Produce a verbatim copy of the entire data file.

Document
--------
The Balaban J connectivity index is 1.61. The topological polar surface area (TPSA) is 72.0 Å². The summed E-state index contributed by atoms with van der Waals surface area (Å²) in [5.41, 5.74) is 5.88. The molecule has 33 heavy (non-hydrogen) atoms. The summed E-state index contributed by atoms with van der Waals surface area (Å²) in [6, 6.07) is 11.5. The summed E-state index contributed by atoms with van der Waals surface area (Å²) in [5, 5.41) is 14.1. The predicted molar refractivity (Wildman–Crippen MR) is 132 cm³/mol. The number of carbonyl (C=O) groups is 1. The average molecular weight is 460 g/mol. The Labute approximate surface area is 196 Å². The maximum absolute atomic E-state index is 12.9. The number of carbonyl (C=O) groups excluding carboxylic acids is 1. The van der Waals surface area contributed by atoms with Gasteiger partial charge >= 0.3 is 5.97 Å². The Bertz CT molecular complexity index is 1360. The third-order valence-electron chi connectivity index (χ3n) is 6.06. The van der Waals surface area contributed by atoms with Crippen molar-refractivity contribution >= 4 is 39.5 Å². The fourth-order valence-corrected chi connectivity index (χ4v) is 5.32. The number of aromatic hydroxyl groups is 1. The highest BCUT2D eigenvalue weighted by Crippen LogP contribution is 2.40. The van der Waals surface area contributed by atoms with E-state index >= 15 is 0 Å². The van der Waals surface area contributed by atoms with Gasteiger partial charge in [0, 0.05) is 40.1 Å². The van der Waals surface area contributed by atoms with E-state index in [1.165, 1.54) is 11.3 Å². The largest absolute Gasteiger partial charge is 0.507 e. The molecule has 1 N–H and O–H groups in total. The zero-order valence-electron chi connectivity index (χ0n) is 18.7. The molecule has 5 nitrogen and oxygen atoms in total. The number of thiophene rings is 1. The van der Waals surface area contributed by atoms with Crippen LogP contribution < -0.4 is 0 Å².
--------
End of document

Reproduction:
The Balaban J connectivity index is 1.61. The topological polar surface area (TPSA) is 72.0 Å². The summed E-state index contributed by atoms with van der Waals surface area (Å²) in [5.41, 5.74) is 5.88. The molecule has 33 heavy (non-hydrogen) atoms. The summed E-state index contributed by atoms with van der Waals surface area (Å²) in [6, 6.07) is 11.5. The summed E-state index contributed by atoms with van der Waals surface area (Å²) in [5, 5.41) is 14.1. The predicted molar refractivity (Wildman–Crippen MR) is 132 cm³/mol. The number of carbonyl (C=O) groups is 1. The average molecular weight is 460 g/mol. The Labute approximate surface area is 196 Å². The maximum absolute atomic E-state index is 12.9. The number of carbonyl (C=O) groups excluding carboxylic acids is 1. The van der Waals surface area contributed by atoms with Gasteiger partial charge >= 0.3 is 5.97 Å². The Bertz CT molecular complexity index is 1360. The third-order valence-electron chi connectivity index (χ3n) is 6.06. The van der Waals surface area contributed by atoms with Crippen molar-refractivity contribution >= 4 is 39.5 Å². The fourth-order valence-corrected chi connectivity index (χ4v) is 5.32. The number of aromatic hydroxyl groups is 1. The highest BCUT2D eigenvalue weighted by Crippen LogP contribution is 2.40. The van der Waals surface area contributed by atoms with E-state index >= 15 is 0 Å². The van der Waals surface area contributed by atoms with Gasteiger partial charge in [0, 0.05) is 40.1 Å². The van der Waals surface area contributed by atoms with E-state index in [1.165, 1.54) is 11.3 Å². The largest absolute Gasteiger partial charge is 0.507 e. The molecule has 1 N–H and O–H groups in total. The zero-order valence-electron chi connectivity index (χ0n) is 18.7. The molecule has 5 nitrogen and oxygen atoms in total. The number of thiophene rings is 1. The van der Waals surface area contributed by atoms with Crippen LogP contribution < -0.4 is 0 Å².